How Does a Noncompete Clause Work in New York State?

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It is quite possible that your employment contract can have a significant impact on the course of your career. This contract dictates more than just your salary and your start date. It can have serious legal implications, such as a noncompete clause. Read on to discover whether your noncompete clause is valid and fair and how a seasoned New York employee contract lawyer at Bell Law Group can help you in determining this.

What is the purpose of a noncompete clause?

Essentially, a non-compete clause in your employment contract is to prevent you from using trade secrets, business practices, or ideas developed throughout your time working at your place of employment to form your own business or join a competing company in the same area. It may also prevent you from working for a competing company for years to come. 

What makes a noncompete clause enforceable?

A noncompete clause is considered valid in New York state if it meets the following conditions:

  • A valid noncompete agreement must not place an unfair time limitation on you.
  • A valid noncompete agreement must not violate New York public policy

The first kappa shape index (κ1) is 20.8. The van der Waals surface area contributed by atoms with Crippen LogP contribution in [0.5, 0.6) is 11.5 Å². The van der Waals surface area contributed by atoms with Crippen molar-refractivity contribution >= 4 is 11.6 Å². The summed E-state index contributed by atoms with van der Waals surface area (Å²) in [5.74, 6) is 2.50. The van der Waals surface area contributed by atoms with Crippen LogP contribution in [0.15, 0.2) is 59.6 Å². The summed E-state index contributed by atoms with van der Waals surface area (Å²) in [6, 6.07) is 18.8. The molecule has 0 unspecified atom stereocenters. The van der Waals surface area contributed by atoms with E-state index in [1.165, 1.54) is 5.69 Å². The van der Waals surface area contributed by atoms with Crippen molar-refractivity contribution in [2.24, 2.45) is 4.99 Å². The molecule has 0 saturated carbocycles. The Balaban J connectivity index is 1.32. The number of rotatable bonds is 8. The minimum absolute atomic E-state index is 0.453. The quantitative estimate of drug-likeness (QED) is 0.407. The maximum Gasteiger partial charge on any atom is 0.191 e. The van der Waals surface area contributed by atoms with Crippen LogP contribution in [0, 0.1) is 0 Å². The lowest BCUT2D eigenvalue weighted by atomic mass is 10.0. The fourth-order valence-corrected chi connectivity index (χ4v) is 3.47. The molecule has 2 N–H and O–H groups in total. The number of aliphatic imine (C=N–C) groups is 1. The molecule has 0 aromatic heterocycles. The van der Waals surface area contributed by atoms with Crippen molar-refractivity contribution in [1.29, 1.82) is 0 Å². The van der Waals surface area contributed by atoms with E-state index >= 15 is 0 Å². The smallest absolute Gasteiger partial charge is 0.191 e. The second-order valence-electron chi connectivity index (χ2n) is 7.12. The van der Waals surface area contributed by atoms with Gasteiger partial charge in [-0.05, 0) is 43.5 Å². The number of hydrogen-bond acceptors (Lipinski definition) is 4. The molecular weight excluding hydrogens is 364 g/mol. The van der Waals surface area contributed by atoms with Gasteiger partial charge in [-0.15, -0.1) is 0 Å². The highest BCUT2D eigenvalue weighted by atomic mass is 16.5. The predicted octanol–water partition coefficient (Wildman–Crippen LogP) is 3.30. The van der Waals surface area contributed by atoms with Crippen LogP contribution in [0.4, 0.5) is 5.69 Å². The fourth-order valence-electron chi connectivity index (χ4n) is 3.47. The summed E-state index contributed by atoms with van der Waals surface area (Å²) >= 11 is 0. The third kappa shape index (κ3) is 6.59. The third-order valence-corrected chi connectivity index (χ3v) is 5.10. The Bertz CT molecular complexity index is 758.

• A valid noncompete agreement must not place unfair geographical limitations on you. 
  • A valid noncompete agreement must be narrowly tailored to the kind of work that you conduct for the employer. 

Notably, New York law notes that employers cannot create a noncompete clause in an employment contract for employees classified as “low wage employees.” That is, if you make approximately $75,000 or less, you cannot be subject to a noncompete clause. However, this does not mean that you cannot be subject to a nonsolicitation provision or nondisclosure agreement. 

How can I determine if my noncompete clause is unfair?

While noncompete clauses are usually enforceable, there are some instances in which they can be classified as overbroad or unfair. Nevertheless, you must understand your right to legal counsel before signing your employment contract. 

If you believe that your noncompete clause violates any of the aforementioned requirements, you should consider retaining the services of a competent New York employee rights lawyer before it is too late. By giving us a call, we can evaluate your case and find the best legal alternatives for you.


If your employer has possibly committed wage and hour violations, you need to hire an attorney who understands all of the applicable state and federal employment laws. At Bell Law Group, PLLC, our attorneys are experienced in private employment claims. We offer a free strategy session and have offices in New York, Florida, and Washington, D.C. To schedule your consultation, call 855-566-2355 or contact us.

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